• Collector of the Strange: Kisling and Ari's Dad. You can overhear their conversations at several points in the game, and they always get stranger.
  • Comically Missing the Point: Stan tells Ari's parents that because Ari's his slave, they're going off to defeat the Evil Kings and conquer the world, bringing darkness and fear. Ari's parents are thrilled that their son is going off adventuring and hope it's a learning experience for him.
  • Cool Big Sis: Rosalyn to Ari and Annie.
  • Cute Monster Girl: Linda is a teen idol who frequently asks Ari/Stan for support for her singing, is actually really kind, and has a pair of bull horns on top of her head. Given she looks like a normal person aside from those, it's hard to see why she even has the horns to begin with. It's probably to put her apart as an Evil King, but she keeps them even after her defeat, and the whole Evil King business is almost unintentional on her part.
  • Deconstruction: Of role-playing games and classic fantasy tales. Beiloune set the world apart for Marlene as a way to have fun adventures in it. These adventures were determined by a person's Classification, and people who fell into certain Classifications had certain roles, and they would not deviate from these roles. Ari's status as a deviant throws the whole thing into question by showing just how dangerous the world is when someone throws the whole thing into predetermined roles without concern for others, particularly how destructive the ultimate fights between a hero and an Evil King would be. This status as a deviant also extends to everyone who comes into contact with him, as they begin going against their pre-assigned roles; for example Rosalyn and Stan were placed into Classification roles that would make them fight against each other in an "Ultimate Duel" but teaming up with Ari makes them more focused on finding and taking down Beiloune, and they don't really care about fighting each other once the Classification system is done away with.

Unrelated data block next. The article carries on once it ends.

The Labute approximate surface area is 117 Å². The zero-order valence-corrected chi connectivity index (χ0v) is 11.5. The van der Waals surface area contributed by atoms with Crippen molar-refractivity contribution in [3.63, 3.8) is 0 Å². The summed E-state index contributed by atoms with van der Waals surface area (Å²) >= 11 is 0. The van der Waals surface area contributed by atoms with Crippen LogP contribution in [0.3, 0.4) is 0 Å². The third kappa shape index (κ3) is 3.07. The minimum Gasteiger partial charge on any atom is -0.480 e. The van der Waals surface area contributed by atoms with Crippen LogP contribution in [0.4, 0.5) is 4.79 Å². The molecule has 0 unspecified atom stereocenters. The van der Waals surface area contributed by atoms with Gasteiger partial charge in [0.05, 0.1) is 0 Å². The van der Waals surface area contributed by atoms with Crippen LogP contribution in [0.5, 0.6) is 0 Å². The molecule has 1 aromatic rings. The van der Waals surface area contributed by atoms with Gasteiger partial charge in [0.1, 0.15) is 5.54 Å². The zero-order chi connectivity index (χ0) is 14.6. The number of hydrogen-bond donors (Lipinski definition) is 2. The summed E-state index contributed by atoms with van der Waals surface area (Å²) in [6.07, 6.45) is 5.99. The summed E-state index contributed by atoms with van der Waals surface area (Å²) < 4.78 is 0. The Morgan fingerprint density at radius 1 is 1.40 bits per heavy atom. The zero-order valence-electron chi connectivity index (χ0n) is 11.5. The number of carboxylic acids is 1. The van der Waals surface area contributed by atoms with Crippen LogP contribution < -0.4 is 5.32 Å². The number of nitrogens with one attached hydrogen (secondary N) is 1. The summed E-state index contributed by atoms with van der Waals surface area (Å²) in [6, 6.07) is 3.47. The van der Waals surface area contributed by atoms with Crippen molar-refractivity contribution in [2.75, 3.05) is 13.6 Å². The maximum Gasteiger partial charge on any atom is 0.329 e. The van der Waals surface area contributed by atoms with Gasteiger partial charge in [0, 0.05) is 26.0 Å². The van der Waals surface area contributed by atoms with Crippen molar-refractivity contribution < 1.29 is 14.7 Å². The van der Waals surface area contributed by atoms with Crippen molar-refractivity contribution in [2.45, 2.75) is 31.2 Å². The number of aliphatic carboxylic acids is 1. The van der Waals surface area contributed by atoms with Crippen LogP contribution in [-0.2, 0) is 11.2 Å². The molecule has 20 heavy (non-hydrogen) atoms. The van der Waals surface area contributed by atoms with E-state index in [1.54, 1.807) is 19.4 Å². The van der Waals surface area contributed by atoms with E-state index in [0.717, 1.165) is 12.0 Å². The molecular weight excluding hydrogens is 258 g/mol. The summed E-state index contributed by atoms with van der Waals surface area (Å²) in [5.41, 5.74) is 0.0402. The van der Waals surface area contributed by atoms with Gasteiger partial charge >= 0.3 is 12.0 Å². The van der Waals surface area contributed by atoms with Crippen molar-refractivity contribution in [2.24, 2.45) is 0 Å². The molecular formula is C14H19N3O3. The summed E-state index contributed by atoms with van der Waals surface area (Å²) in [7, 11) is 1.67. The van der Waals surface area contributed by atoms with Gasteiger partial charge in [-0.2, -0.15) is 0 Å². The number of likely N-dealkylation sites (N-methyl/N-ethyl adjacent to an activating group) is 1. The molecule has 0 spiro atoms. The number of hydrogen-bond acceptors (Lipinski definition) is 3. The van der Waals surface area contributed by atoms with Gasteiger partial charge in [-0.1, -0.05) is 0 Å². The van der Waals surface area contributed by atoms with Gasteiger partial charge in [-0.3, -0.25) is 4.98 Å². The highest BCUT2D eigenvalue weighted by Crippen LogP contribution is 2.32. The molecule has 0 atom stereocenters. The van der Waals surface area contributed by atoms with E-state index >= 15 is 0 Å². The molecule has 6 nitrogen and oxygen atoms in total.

• Defeat Means Friendship: According to Linda, Big Bull, and Epros, anyway. Not that any of them were evil to begin with.
  • Defrosting Ice Queen: Rosalyn is a hero with a chip on her shoulder ever since Stan turned her shadow pink, and often has a fiery temper. Part of her character development is her warming up to the others, particularly Ari in her (self-imposed) quest to free him from Stan's influence.
  • Department of Redundancy Department:
    • The word "Okage" is a romanization of "王影". "O" (王) means "King" and "Kage" (影) means "Shadow", so the full title of the game means "King Shadow: Shadow King".